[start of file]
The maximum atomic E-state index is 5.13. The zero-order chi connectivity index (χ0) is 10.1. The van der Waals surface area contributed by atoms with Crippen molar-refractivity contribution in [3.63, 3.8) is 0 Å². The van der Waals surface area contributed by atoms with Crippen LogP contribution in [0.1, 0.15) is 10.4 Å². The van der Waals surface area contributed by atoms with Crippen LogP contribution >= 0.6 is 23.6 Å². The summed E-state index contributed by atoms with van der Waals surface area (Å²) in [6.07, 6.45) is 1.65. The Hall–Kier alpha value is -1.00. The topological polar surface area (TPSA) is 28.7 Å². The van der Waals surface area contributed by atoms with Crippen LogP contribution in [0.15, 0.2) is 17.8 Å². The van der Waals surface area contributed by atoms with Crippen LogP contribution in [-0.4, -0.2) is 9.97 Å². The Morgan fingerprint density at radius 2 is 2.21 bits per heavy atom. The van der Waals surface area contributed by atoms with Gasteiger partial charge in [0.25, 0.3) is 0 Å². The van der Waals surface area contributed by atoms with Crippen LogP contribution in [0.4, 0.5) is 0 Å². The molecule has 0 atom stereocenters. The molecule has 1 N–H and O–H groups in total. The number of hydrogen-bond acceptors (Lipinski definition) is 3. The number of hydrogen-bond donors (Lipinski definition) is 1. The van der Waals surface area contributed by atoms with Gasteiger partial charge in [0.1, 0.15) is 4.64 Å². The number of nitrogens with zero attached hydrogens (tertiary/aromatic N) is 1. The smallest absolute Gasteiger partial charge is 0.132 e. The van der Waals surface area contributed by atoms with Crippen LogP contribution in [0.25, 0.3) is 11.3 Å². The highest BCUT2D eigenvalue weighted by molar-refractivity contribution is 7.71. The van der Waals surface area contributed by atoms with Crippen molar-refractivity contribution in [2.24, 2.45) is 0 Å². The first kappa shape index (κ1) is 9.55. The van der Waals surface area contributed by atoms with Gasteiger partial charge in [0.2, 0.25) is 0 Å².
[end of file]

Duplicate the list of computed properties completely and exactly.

The maximum atomic E-state index is 5.13. The zero-order chi connectivity index (χ0) is 10.1. The van der Waals surface area contributed by atoms with Crippen molar-refractivity contribution in [3.63, 3.8) is 0 Å². The van der Waals surface area contributed by atoms with Crippen LogP contribution in [0.1, 0.15) is 10.4 Å². The van der Waals surface area contributed by atoms with Crippen LogP contribution >= 0.6 is 23.6 Å². The summed E-state index contributed by atoms with van der Waals surface area (Å²) in [6.07, 6.45) is 1.65. The Hall–Kier alpha value is -1.00. The topological polar surface area (TPSA) is 28.7 Å². The van der Waals surface area contributed by atoms with Crippen LogP contribution in [0.15, 0.2) is 17.8 Å². The van der Waals surface area contributed by atoms with Crippen LogP contribution in [-0.4, -0.2) is 9.97 Å². The Morgan fingerprint density at radius 2 is 2.21 bits per heavy atom. The van der Waals surface area contributed by atoms with Gasteiger partial charge in [0.25, 0.3) is 0 Å². The van der Waals surface area contributed by atoms with Crippen LogP contribution in [0.4, 0.5) is 0 Å². The molecule has 0 atom stereocenters. The molecule has 1 N–H and O–H groups in total. The number of hydrogen-bond acceptors (Lipinski definition) is 3. The number of hydrogen-bond donors (Lipinski definition) is 1. The van der Waals surface area contributed by atoms with Gasteiger partial charge in [0.1, 0.15) is 4.64 Å². The number of nitrogens with zero attached hydrogens (tertiary/aromatic N) is 1. The smallest absolute Gasteiger partial charge is 0.132 e. The van der Waals surface area contributed by atoms with Crippen LogP contribution in [0.25, 0.3) is 11.3 Å². The highest BCUT2D eigenvalue weighted by molar-refractivity contribution is 7.71. The van der Waals surface area contributed by atoms with Crippen molar-refractivity contribution in [2.24, 2.45) is 0 Å². The first kappa shape index (κ1) is 9.55. The van der Waals surface area contributed by atoms with Gasteiger partial charge in [0.2, 0.25) is 0 Å².